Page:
Young Adult **+

January 12, 2012 by James Berardinelli - Reelviews
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Diablo Cody has a distinctive voice. You can hear it in Juno. You can hear it in Jennifer’s Body. You can hear it in United States of Tara. And you can hear it in Young Adult. After a while, however, the uniqueness of what Cody has to say and how she says it can grow tiresome. Juno was cheeky, edgy, and fun. It mixed humor and drama, fantasy and reality, love and sex in just the right mix. It was also the sole unqualified success on Cody’s still-growing resume. There was something about Juno that made it appealing. Some have wondered whether director Jason Reitman deserved more credit than he was given. Perhaps to test the theory, Cody and Reitman have re-teamed (without Ellen Page) for Young Adult. On the surface, it looks and sounds a lot like Juno. But there’s a big difference in tone. Juno showed affection for its characters, and the audience shared that love affair. In Young Adult, the attitude toward the protagonist is thinly-veiled contempt. For most of the movie, Cody and Reitman jape at her until, in the last 20 minutes or so, they attempt to turn her into an object of sympathy. It doesn’t work and, on balance, neither does Young Adult.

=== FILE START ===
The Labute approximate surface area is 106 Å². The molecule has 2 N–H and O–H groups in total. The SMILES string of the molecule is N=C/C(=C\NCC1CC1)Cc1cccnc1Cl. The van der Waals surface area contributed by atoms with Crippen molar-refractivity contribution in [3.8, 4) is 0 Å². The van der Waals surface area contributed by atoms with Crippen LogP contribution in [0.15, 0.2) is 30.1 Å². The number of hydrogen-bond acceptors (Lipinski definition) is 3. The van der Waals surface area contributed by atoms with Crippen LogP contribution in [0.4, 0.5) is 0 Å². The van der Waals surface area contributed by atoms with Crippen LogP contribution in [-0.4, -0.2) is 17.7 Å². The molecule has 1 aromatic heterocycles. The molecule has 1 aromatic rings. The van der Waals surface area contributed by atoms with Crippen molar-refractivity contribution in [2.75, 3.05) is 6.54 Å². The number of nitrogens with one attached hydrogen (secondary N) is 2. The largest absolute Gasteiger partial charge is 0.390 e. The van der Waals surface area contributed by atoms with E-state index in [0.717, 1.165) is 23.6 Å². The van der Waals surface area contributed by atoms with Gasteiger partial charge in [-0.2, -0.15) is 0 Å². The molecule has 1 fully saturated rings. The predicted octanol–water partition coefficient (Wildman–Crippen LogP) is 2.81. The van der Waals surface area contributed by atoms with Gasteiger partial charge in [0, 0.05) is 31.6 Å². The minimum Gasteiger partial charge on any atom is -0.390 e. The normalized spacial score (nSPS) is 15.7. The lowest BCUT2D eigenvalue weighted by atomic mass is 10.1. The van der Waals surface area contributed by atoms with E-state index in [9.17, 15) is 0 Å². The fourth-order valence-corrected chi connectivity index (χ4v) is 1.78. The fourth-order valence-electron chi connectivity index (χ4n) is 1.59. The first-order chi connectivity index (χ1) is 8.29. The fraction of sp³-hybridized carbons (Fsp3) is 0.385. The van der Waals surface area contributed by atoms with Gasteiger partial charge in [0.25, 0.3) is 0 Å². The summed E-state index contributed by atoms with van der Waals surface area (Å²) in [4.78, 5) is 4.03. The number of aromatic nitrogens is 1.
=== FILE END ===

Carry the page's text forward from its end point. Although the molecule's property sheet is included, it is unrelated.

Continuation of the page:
It’s tricky business to make a movie in which the lead character is detestable. It can be done, but it requires a deftness of touch not on display here. Reitman and Cody are trying for a black comedy, but the screenplay’s numerous “pithy” lines aren’t all that funny and its “insights” are rather obvious, especially the “revelation” of how lives shift in the reality of post-high school life. Geeks rule the world. Jocks often end up working minimum wage jobs. And popular girls get stuck with a couple of kids before they turn 25. For a reminder of this, one would do better to listen to Bruce Springsteen’s “Glory Days” than sit through Young Adult. At the very least, it would save about 90 minutes.

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